We spend a lot of time talking about “access”, particularly with the goal of informing the general public about the discoveries and the importance of academic research. While the value of making highly technical research papers available remains open to debate (see the comments here for the latest round), researchers themselves can play a much bigger role in outreach efforts. Doing this well, however, is no easy task.
As a former science books editor, I can’t tell you how many proposals I received from researchers looking to write about their complex subject area for a lay audience. With rare exceptions, these proposals would fall apart in the actual writing of a sample chapter. Each author would run into the common problem of either assuming that the reader knew important background information (resulting in a book that was beyond most lay readers) or explaining those basic concepts to the reader (what is DNA?). This usually turned the book into a boring textbook and lost the reader’s attention before ever getting to the interesting stuff.
This is why we have such reverence for figures like Richard Feynman, Carl Sagan and Neil deGrasse Tyson. The ability to translate complex scientific concepts into understandable and entertaining stories is a rare gift.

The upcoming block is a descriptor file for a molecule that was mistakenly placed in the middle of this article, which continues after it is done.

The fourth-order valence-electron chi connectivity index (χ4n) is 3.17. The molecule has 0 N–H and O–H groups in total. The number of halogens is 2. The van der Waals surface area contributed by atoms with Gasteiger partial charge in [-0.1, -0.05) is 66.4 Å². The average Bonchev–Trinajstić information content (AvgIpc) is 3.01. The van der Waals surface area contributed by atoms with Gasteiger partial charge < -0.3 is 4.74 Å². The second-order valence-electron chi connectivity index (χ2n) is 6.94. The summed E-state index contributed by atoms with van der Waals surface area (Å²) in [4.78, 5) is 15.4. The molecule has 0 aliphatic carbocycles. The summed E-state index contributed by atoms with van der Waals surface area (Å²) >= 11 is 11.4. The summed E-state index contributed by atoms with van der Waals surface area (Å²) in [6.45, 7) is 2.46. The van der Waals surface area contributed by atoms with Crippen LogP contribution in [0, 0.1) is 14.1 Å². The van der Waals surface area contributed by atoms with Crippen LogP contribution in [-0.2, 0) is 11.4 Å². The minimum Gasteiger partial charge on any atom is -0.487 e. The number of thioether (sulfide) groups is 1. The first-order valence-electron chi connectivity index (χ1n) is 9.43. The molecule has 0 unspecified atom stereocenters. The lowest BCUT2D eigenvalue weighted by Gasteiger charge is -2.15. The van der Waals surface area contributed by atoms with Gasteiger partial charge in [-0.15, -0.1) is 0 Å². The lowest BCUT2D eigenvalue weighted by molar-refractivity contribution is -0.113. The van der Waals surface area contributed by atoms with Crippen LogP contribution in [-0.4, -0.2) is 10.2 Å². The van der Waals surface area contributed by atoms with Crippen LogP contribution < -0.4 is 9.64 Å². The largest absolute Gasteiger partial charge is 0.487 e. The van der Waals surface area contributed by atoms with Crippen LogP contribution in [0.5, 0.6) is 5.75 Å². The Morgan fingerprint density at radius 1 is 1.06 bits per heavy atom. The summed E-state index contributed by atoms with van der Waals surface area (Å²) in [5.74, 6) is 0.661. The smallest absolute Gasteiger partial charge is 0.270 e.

Research institutions put a great deal of effort into trying to tell these sorts of stories. Public support, particularly through donations, is a hugely important channel through which research gets funded. Beyond the direct donations, having an informed public that recognizes the importance of research is critical for continued governmental support.
Johns Hopkins University has done a really nice job over the last year or so creating their series of “Science: Out of the Box” videos featuring their researchers explaining what they do to the general public. Rather than a dry lecture, each scientist was given a box of toys and challenged to explain their research using them as props. This challenge gives the researchers a relatable and entertaining framing device to help keep them grounded. The results are both informative and compelling and serve as a good example of someone getting this type of outreach right.
In the sample below, Andrew Ewald (full disclosure, a friend and former labmate) explains his lab’s cancer metastasis research using a few cans of Play-Doh.